Kinesin is a processive molecular motor found in various cells including neurons, that transports membrane-bound vesicles and organelles along the microtubule. Kinesin typically consists of three distinct domains: two large globular heads that attach to the microtubule, a central coiled region, and a light-chain that attaches to the cellular cargo. The metabolic energy that drives kinesins is provided in the form of ATP. The energy released by ATP hydrolysis is converted into direct movement after kinesin binds strongly to the microtubule. Two mechanisms were proposed to explain the movement of kinesin along microtubules: the “hand over hand” model in which the two heads alternate in the role of leading and the “inchworm” model in which one head always leads.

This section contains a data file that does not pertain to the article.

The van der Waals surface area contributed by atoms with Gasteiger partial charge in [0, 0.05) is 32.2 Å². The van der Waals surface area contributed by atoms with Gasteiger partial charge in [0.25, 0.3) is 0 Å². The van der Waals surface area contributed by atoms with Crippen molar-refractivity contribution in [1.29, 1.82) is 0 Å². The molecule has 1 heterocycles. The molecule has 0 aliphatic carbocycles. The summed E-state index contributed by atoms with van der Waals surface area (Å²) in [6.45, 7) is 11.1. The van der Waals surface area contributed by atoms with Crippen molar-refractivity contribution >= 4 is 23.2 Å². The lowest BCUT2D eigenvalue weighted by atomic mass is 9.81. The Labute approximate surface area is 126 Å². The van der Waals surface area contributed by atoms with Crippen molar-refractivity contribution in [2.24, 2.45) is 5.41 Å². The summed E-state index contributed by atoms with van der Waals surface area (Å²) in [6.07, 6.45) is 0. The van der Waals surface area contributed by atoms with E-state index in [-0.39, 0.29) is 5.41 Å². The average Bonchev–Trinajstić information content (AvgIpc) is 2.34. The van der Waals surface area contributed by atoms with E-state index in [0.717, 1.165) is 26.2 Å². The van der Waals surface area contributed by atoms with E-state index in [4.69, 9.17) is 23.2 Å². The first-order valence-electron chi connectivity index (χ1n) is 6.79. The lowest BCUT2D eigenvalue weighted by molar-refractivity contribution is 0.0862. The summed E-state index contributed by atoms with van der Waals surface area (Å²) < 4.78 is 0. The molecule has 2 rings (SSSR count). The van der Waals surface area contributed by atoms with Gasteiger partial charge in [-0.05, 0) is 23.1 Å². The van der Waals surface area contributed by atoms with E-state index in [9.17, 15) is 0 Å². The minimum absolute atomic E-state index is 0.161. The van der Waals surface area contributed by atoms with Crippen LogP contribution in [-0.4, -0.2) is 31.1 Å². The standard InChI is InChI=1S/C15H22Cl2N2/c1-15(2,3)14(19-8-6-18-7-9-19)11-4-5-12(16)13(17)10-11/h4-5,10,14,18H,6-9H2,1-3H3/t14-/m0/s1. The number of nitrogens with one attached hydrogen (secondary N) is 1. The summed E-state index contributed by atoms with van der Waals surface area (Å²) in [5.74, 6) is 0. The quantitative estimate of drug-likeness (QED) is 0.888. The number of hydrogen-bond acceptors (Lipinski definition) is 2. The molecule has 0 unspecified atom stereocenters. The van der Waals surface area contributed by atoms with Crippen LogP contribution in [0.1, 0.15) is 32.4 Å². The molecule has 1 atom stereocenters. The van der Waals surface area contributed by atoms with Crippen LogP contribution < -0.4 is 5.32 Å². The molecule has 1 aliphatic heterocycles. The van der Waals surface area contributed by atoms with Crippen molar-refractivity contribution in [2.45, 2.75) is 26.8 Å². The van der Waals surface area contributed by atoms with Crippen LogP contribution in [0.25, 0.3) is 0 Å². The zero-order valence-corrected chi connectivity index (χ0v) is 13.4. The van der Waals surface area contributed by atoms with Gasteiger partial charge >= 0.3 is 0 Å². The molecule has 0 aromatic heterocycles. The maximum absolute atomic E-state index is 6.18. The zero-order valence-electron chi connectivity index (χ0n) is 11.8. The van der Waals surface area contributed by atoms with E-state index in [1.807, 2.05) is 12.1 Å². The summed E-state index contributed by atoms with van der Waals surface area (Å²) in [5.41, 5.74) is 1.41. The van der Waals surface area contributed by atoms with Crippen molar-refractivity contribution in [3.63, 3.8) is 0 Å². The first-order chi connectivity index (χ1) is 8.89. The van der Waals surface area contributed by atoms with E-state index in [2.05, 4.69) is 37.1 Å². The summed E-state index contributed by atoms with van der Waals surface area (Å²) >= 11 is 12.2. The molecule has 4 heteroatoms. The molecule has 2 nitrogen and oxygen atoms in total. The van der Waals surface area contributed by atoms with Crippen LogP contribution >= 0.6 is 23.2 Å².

What Molecular Dynamics Simulations Can Tell Us About Mechanical Properties of Kinesin and Its Interaction With Tubulin
- Views Icon Views
- Share Icon Share
- Search Site
Aprodu, I, Gautieri, A, Montevecchi, FM, Redaelli, A, & Soncini, M. "What Molecular Dynamics Simulations Can Tell Us About Mechanical Properties of Kinesin and Its Interaction With Tubulin." Proceedings of the ASME 2007 Summer Bioengineering Conference. ASME 2007 Summer Bioengineering Conference. Keystone, Colorado, USA. June 20–24, 2007. pp. 781-782. ASME. https://doi.org/10.1115/SBC2007-176316
Download citation file: